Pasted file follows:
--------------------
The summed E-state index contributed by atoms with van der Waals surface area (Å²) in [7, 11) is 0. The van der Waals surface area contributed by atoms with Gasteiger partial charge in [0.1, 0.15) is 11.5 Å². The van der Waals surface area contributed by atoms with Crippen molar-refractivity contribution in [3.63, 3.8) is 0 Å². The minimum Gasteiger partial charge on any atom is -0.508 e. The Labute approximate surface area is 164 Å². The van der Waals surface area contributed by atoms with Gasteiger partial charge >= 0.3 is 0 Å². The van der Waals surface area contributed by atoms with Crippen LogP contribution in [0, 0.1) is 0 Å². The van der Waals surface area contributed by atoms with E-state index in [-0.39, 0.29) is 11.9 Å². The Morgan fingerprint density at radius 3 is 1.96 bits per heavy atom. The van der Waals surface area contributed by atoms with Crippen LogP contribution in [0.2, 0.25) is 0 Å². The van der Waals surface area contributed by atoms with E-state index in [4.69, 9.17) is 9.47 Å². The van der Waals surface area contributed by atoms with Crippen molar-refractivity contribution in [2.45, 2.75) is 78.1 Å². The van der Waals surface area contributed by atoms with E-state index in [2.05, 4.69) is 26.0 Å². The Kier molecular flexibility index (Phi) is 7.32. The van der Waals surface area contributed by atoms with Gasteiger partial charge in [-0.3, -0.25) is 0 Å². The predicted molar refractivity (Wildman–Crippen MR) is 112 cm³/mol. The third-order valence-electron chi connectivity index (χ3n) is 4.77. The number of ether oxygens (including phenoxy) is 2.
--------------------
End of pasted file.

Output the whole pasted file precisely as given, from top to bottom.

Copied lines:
The summed E-state index contributed by atoms with van der Waals surface area (Å²) in [7, 11) is 0. The van der Waals surface area contributed by atoms with Gasteiger partial charge in [0.1, 0.15) is 11.5 Å². The van der Waals surface area contributed by atoms with Crippen molar-refractivity contribution in [3.63, 3.8) is 0 Å². The minimum Gasteiger partial charge on any atom is -0.508 e. The Labute approximate surface area is 164 Å². The van der Waals surface area contributed by atoms with Gasteiger partial charge >= 0.3 is 0 Å². The van der Waals surface area contributed by atoms with Crippen LogP contribution in [0, 0.1) is 0 Å². The van der Waals surface area contributed by atoms with E-state index in [-0.39, 0.29) is 11.9 Å². The Morgan fingerprint density at radius 3 is 1.96 bits per heavy atom. The van der Waals surface area contributed by atoms with Crippen LogP contribution in [0.2, 0.25) is 0 Å². The van der Waals surface area contributed by atoms with E-state index in [4.69, 9.17) is 9.47 Å². The van der Waals surface area contributed by atoms with Crippen molar-refractivity contribution in [2.45, 2.75) is 78.1 Å². The van der Waals surface area contributed by atoms with E-state index in [2.05, 4.69) is 26.0 Å². The Kier molecular flexibility index (Phi) is 7.32. The van der Waals surface area contributed by atoms with Gasteiger partial charge in [-0.3, -0.25) is 0 Å². The predicted molar refractivity (Wildman–Crippen MR) is 112 cm³/mol. The third-order valence-electron chi connectivity index (χ3n) is 4.77. The number of ether oxygens (including phenoxy) is 2.